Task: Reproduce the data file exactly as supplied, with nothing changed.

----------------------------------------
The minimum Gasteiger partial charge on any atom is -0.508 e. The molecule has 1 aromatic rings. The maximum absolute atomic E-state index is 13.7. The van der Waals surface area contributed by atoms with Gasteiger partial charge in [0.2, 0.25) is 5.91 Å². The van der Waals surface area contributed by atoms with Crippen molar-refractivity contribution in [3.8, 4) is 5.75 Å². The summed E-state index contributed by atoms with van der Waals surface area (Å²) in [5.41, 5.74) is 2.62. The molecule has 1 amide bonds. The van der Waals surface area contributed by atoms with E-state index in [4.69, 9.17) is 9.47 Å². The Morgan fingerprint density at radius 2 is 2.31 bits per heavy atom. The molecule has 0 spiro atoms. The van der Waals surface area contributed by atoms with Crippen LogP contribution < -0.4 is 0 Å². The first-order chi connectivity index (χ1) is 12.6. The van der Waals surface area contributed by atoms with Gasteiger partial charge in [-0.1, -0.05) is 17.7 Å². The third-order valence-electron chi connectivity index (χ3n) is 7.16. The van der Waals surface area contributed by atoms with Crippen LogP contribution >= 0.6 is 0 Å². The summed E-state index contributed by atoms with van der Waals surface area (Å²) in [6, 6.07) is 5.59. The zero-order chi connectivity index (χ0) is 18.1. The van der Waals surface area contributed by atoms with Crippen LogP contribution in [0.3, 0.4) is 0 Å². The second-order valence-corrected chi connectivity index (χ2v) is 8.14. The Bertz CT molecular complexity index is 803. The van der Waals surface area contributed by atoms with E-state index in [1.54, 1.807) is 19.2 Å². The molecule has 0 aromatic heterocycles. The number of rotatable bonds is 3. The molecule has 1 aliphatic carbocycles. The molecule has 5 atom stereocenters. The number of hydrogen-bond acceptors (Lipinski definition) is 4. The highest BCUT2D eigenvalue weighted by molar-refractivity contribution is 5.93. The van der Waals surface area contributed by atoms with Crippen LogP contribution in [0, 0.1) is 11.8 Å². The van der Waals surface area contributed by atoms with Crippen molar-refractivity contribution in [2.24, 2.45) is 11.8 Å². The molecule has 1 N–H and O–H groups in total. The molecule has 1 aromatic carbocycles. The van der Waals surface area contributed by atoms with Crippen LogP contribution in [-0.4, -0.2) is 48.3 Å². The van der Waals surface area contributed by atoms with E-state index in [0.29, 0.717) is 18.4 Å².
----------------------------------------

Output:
The minimum Gasteiger partial charge on any atom is -0.508 e. The molecule has 1 aromatic rings. The maximum absolute atomic E-state index is 13.7. The van der Waals surface area contributed by atoms with Gasteiger partial charge in [0.2, 0.25) is 5.91 Å². The van der Waals surface area contributed by atoms with Crippen molar-refractivity contribution in [3.8, 4) is 5.75 Å². The summed E-state index contributed by atoms with van der Waals surface area (Å²) in [5.41, 5.74) is 2.62. The molecule has 1 amide bonds. The van der Waals surface area contributed by atoms with E-state index in [4.69, 9.17) is 9.47 Å². The Morgan fingerprint density at radius 2 is 2.31 bits per heavy atom. The molecule has 0 spiro atoms. The van der Waals surface area contributed by atoms with Crippen LogP contribution < -0.4 is 0 Å². The first-order chi connectivity index (χ1) is 12.6. The van der Waals surface area contributed by atoms with Gasteiger partial charge in [-0.1, -0.05) is 17.7 Å². The third-order valence-electron chi connectivity index (χ3n) is 7.16. The van der Waals surface area contributed by atoms with Crippen LogP contribution >= 0.6 is 0 Å². The summed E-state index contributed by atoms with van der Waals surface area (Å²) in [6, 6.07) is 5.59. The zero-order chi connectivity index (χ0) is 18.1. The van der Waals surface area contributed by atoms with Crippen LogP contribution in [0.3, 0.4) is 0 Å². The second-order valence-corrected chi connectivity index (χ2v) is 8.14. The Bertz CT molecular complexity index is 803. The van der Waals surface area contributed by atoms with E-state index in [1.54, 1.807) is 19.2 Å². The molecule has 0 aromatic heterocycles. The number of rotatable bonds is 3. The molecule has 1 aliphatic carbocycles. The molecule has 5 atom stereocenters. The number of hydrogen-bond acceptors (Lipinski definition) is 4. The highest BCUT2D eigenvalue weighted by molar-refractivity contribution is 5.93. The van der Waals surface area contributed by atoms with Crippen LogP contribution in [0, 0.1) is 11.8 Å². The van der Waals surface area contributed by atoms with Crippen molar-refractivity contribution in [2.24, 2.45) is 11.8 Å². The molecule has 1 N–H and O–H groups in total. The molecule has 1 aromatic carbocycles. The van der Waals surface area contributed by atoms with Crippen LogP contribution in [-0.4, -0.2) is 48.3 Å². The van der Waals surface area contributed by atoms with E-state index in [0.29, 0.717) is 18.4 Å².